Tennis’ second Grand Slam, the French Open, starts on Sunday 24th May. It takes place over two weeks on the clay courts of Roland Garros, and is universally accepted to be the toughest two weeks of the season.
As it’s a Grand Slam, all matches are best of 5 sets, and the final set cannot be settled with a tie-break; unlike the regular ATP events.
The King of Clay, Rafa Nadal, has won 9 of the last 10 French Opens with only victory for Roger Federer in 2009 breaking his stranglehold. Federer has also been runner-up on 4 occasions (Last in 2011), whilst Novak Djokovic was runner-up in 2012 and 2014.
However, there will be no repeat of last year’s final as Djokovic and Nadal have been drawn in the same quarter due to Nadal slipping down the world rankings after a poor season. Usually odds-on for outright victory here, the fact that you can get 5/2 for Nadal to win the first-quarter highlights just how poor his form has been in the run up to the tournament, and in tournaments he has tended to dominate before winning here. Nadal may well get beat before the quarter-final stage but, even if does meet Djokovic there, the Serb is fancied to overcome the Spaniard.
In the second quarter, Andy Murray and David Ferrer are scheduled to meet in the quarter-final, and Ferrer boasts an excellent 4 wins from 4 matches over Murray on clay. However, he hasn’t beaten Novak Djokovic on any surface since 2011, should they meet in the semis.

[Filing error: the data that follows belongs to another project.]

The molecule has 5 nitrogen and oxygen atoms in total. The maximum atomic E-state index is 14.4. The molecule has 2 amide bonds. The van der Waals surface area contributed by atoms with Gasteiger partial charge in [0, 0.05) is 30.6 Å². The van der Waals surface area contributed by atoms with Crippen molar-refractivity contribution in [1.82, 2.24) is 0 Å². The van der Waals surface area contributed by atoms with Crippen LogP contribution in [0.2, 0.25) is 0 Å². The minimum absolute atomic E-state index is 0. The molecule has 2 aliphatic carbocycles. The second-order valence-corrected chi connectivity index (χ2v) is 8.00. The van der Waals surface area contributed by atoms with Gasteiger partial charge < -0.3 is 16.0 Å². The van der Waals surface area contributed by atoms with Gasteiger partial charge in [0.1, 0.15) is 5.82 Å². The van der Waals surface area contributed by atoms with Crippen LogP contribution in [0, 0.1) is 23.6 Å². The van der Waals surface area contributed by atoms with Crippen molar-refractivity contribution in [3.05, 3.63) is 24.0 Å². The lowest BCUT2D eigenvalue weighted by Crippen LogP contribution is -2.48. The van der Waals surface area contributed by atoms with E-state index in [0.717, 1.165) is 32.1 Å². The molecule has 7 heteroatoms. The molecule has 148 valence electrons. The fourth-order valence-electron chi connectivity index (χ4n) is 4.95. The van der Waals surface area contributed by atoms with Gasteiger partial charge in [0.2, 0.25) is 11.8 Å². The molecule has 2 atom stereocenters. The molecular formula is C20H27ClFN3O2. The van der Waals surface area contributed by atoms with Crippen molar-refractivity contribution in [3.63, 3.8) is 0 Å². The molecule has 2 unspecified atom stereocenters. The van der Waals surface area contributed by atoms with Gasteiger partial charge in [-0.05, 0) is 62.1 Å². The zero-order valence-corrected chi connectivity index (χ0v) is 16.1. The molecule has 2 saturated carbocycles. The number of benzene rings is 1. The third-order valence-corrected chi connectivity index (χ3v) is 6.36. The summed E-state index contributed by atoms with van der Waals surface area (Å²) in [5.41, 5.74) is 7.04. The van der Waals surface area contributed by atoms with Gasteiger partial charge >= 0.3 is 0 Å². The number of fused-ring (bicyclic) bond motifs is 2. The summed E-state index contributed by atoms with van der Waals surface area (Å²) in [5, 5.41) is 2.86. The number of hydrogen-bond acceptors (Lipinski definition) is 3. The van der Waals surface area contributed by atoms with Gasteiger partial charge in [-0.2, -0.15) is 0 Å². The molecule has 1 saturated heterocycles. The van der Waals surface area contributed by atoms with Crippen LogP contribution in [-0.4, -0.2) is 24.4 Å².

Kei Nishikori and Thomas Berdych will both be fancying there chances of a good showing, and should they play each other in the 3rd quarter-final, their head-to-heads make interesting reading. Nishikori has won their 3 hard-court encounters, yet Berdych won the only time they met on clay. However, they have not played each other since 2012; and Nishikori has arguably made the most progress on clay since then.
The 4th quarter sees Federer as the favourite to progress, but recent Grand Slams suggest he now finds the pressure of two weeks of potential stamina sapping 5-set matches difficult. If that proves to be the case, this may be a perfect opportunity for Gael Monfils to thrill the home crowd and at least reach the semi-finals.
However, despite a potentially difficult quarter-final, Djokovic’s current dominance makes him difficult to look beyond – though a best priced 10/11 doesn’t make me want to rush to back him.
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